Nava got off to a very slow start with Boston, then went on the disabled list in late May with a sprained thumb. He ultimately missed two months, not counting a AAA rehab. The Red Sox designated him for assignment in late July and Tampa Bay claimed him. He spent the rest of the season with the Rays and didn’t do much apart from a good walk rate. He became a free agent after the season and signed a one-year contract with the Angels.
Nava missed most of the season’s first half with knee and groin injuries. He rejoined the Angels in mid-June and batted .284 through the end of July, but with little power and less patience than he’d shown in the past. The Angels outrighted him in early August and then traded him to the Royals at the end of the month. Kansas City called him up about a week later and he spent the rest of the season in the majors, getting only a dozen plate appearances. The Royals non-tendered Nava after the season and he signed a minor league deal with the Phillies.
Nava made the Phillies’ roster out of spring training. He had something of a bounceback year, although he was again plagued by injuries. He went on the disabled list in May and July with a strained hamstring, then missed two weeks in August with a back strain. He reinjured his back in mid-September and missed the rest of the season. When he played, he showed the patience at the plate he’d shown earlier in his career. He was also helped by a .357 BABIP.
Nava was expected to compete for a bench role with the Pirates during spring training, but he started having back problems at the beginning of the spring and ended up having surgery. The Pirates released him afterward, then signed him to another minor league deal three days later. He was originally expected to miss 10-12 weeks, but he had a setback in his recovery and the Pirates announced in July that he’d miss the entire season.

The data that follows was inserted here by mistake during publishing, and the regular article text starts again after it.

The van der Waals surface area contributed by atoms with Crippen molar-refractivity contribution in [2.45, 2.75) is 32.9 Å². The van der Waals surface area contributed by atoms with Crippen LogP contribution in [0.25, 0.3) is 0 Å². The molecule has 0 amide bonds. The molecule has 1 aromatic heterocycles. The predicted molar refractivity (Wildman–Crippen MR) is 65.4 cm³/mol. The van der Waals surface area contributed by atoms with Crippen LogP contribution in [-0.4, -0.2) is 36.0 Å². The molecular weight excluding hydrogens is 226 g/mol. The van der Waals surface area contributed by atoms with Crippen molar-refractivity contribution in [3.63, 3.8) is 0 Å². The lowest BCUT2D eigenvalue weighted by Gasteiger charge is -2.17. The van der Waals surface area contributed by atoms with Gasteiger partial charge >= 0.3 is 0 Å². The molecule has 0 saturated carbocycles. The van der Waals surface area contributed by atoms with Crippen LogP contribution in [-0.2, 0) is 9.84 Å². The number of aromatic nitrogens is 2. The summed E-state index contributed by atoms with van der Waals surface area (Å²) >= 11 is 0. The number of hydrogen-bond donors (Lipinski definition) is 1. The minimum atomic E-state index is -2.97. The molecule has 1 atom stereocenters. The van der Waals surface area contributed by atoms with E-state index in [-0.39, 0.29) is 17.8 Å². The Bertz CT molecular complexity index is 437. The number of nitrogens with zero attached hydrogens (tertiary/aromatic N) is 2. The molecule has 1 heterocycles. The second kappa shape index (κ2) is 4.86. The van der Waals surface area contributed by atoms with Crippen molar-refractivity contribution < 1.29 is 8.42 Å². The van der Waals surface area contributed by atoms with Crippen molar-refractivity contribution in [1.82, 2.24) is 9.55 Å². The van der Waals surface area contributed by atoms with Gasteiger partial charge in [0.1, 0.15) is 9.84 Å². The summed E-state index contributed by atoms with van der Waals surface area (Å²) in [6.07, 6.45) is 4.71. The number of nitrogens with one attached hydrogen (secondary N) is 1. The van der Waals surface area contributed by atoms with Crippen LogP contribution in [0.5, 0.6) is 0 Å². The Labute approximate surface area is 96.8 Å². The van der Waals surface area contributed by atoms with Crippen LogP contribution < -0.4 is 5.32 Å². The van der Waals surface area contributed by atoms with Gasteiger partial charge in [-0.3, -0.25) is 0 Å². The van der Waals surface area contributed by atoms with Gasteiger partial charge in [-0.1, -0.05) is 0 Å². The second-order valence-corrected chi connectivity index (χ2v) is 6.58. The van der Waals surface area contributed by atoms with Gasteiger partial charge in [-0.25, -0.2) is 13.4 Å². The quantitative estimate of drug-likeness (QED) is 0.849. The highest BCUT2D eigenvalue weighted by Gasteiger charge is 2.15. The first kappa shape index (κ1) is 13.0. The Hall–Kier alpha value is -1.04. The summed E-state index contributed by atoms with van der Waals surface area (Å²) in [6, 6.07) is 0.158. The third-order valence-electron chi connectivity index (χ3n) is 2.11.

Nava will be a free agent after the season.
|2018: Minor league salary
|Signing Bonus: N/A
MiLB Debut: 2008
MLB Debut: 6/12/2010
MiLB FA Eligible: 2018
MLB FA Eligible: 2018
Rule 5 Eligible: Eligible
Added to 40-Man: 6/12/2010 (since removed)
Options Remaining: 0 (USED: 2010, 2011, 2014)
MLB Service Time: 6.024
|January 17, 2008: Signed by the Boston Red Sox as a minor league free agent.
June 12, 2010: Contract purchased by the Boston Red Sox.
May 20, 2011: Designated for assignment by the Boston Red Sox; outrighted to AAA on May 26.
May 10, 2012: Called up by the Boston Red Sox.
July 30, 2015: Designated for assignment by the Boston Red Sox.
August 5, 2015: Claimed off waivers from the Boston Red Sox by the Tampa Bay Rays.
November 20, 2015: Designated for assignment by the Tampa Bay Rays; refused assignment and became a free agent on November 25.
December 12, 2016: Signed as a free agent by the Los Angeles Angels.
July 30, 2016: Designated for assignment by the Los Angeles Angels; outrighted to AAA on August 4.
August 29, 2016: Traded by the Los Angeles Angels to the Kansas City Royals for a player to be named later or cash.
September 6, 2016: Called up by the Kansas City Royals.
November 8, 2016: Designated for assignment by the Kansas City Royals; refused assignment and became a free agent.
December 12, 2016: Signed by the Philadelphia Phillies as a minor league free agent.
March 30, 2017: Called up by the Philadelphia Phillies.
November 2, 2017: Became a free agent.
February 9, 2018: Signed as a minor league free agent by the Pittsburgh Pirates.
March 20, 2018: Released by the Pittsburgh Pirates.
March 23, 2018: Signed as a minor league free agent by the Pittsburgh Pirates.